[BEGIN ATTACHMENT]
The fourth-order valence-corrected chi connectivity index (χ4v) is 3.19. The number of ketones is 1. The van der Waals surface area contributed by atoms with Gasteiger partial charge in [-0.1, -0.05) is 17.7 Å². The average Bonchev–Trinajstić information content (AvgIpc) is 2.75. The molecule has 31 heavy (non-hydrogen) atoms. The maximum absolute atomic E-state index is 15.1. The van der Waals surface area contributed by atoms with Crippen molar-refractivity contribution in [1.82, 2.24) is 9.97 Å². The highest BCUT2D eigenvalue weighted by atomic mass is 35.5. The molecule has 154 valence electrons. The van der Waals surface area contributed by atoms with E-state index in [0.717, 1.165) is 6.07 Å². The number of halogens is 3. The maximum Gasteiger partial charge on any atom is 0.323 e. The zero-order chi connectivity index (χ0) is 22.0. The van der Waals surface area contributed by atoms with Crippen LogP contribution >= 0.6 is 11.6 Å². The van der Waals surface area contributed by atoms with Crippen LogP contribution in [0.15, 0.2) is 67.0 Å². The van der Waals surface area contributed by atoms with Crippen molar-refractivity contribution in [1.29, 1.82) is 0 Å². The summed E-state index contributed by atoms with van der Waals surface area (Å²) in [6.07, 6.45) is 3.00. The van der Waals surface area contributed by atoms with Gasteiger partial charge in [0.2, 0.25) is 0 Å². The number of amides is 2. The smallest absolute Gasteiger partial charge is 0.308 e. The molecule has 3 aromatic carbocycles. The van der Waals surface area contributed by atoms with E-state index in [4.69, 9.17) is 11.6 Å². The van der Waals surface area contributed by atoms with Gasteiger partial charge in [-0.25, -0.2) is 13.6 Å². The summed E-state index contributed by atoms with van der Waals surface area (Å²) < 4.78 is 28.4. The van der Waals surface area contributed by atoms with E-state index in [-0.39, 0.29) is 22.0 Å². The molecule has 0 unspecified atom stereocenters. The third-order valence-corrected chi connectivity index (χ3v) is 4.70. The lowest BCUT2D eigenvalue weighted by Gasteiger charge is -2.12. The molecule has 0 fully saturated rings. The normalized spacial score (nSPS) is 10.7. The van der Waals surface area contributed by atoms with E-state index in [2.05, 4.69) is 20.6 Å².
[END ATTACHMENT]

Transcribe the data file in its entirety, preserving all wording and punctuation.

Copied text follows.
The fourth-order valence-corrected chi connectivity index (χ4v) is 3.19. The number of ketones is 1. The van der Waals surface area contributed by atoms with Gasteiger partial charge in [-0.1, -0.05) is 17.7 Å². The average Bonchev–Trinajstić information content (AvgIpc) is 2.75. The molecule has 31 heavy (non-hydrogen) atoms. The maximum absolute atomic E-state index is 15.1. The van der Waals surface area contributed by atoms with Crippen molar-refractivity contribution in [1.82, 2.24) is 9.97 Å². The highest BCUT2D eigenvalue weighted by atomic mass is 35.5. The molecule has 154 valence electrons. The van der Waals surface area contributed by atoms with E-state index in [0.717, 1.165) is 6.07 Å². The number of halogens is 3. The maximum Gasteiger partial charge on any atom is 0.323 e. The zero-order chi connectivity index (χ0) is 22.0. The van der Waals surface area contributed by atoms with Crippen LogP contribution >= 0.6 is 11.6 Å². The van der Waals surface area contributed by atoms with Crippen LogP contribution in [0.15, 0.2) is 67.0 Å². The van der Waals surface area contributed by atoms with Crippen molar-refractivity contribution in [1.29, 1.82) is 0 Å². The summed E-state index contributed by atoms with van der Waals surface area (Å²) in [6.07, 6.45) is 3.00. The van der Waals surface area contributed by atoms with Gasteiger partial charge in [0.2, 0.25) is 0 Å². The number of amides is 2. The smallest absolute Gasteiger partial charge is 0.308 e. The molecule has 3 aromatic carbocycles. The van der Waals surface area contributed by atoms with E-state index in [4.69, 9.17) is 11.6 Å². The van der Waals surface area contributed by atoms with Gasteiger partial charge in [-0.25, -0.2) is 13.6 Å². The summed E-state index contributed by atoms with van der Waals surface area (Å²) < 4.78 is 28.4. The van der Waals surface area contributed by atoms with E-state index in [-0.39, 0.29) is 22.0 Å². The molecule has 0 unspecified atom stereocenters. The third-order valence-corrected chi connectivity index (χ3v) is 4.70. The lowest BCUT2D eigenvalue weighted by Gasteiger charge is -2.12. The molecule has 0 fully saturated rings. The normalized spacial score (nSPS) is 10.7. The van der Waals surface area contributed by atoms with E-state index in [2.05, 4.69) is 20.6 Å².